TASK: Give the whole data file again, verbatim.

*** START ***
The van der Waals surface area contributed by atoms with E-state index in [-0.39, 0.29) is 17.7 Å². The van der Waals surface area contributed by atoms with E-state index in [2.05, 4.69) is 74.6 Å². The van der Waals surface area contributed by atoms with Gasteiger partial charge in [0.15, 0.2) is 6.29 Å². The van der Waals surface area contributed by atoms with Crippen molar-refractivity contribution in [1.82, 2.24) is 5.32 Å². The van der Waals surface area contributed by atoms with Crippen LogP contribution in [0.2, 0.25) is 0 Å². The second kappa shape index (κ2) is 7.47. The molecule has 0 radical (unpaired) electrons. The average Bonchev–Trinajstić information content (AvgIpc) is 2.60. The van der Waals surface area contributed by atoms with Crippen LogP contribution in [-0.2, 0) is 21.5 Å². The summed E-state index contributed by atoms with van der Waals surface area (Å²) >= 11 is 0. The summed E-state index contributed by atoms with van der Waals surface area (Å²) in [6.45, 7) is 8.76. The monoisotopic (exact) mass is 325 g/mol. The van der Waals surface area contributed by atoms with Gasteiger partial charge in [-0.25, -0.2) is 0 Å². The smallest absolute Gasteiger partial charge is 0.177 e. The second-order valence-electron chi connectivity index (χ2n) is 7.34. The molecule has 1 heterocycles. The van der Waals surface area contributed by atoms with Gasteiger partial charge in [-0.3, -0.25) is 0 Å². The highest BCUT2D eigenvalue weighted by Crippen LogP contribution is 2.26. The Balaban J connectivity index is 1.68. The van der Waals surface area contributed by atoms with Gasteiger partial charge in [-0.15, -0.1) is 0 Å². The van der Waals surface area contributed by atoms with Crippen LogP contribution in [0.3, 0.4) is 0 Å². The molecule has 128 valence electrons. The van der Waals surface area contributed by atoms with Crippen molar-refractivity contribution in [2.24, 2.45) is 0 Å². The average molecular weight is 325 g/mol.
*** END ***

The van der Waals surface area contributed by atoms with E-state index in [-0.39, 0.29) is 17.7 Å². The van der Waals surface area contributed by atoms with E-state index in [2.05, 4.69) is 74.6 Å². The van der Waals surface area contributed by atoms with Gasteiger partial charge in [0.15, 0.2) is 6.29 Å². The van der Waals surface area contributed by atoms with Crippen molar-refractivity contribution in [1.82, 2.24) is 5.32 Å². The van der Waals surface area contributed by atoms with Crippen LogP contribution in [0.2, 0.25) is 0 Å². The second kappa shape index (κ2) is 7.47. The molecule has 0 radical (unpaired) electrons. The average Bonchev–Trinajstić information content (AvgIpc) is 2.60. The van der Waals surface area contributed by atoms with Crippen LogP contribution in [-0.2, 0) is 21.5 Å². The summed E-state index contributed by atoms with van der Waals surface area (Å²) >= 11 is 0. The summed E-state index contributed by atoms with van der Waals surface area (Å²) in [6.45, 7) is 8.76. The monoisotopic (exact) mass is 325 g/mol. The van der Waals surface area contributed by atoms with Gasteiger partial charge in [-0.25, -0.2) is 0 Å². The smallest absolute Gasteiger partial charge is 0.177 e. The second-order valence-electron chi connectivity index (χ2n) is 7.34. The molecule has 1 heterocycles. The van der Waals surface area contributed by atoms with Gasteiger partial charge in [-0.3, -0.25) is 0 Å². The highest BCUT2D eigenvalue weighted by Crippen LogP contribution is 2.26. The Balaban J connectivity index is 1.68. The van der Waals surface area contributed by atoms with Gasteiger partial charge in [-0.15, -0.1) is 0 Å². The van der Waals surface area contributed by atoms with Crippen LogP contribution in [0.3, 0.4) is 0 Å². The molecule has 128 valence electrons. The van der Waals surface area contributed by atoms with Crippen molar-refractivity contribution in [2.24, 2.45) is 0 Å². The average molecular weight is 325 g/mol.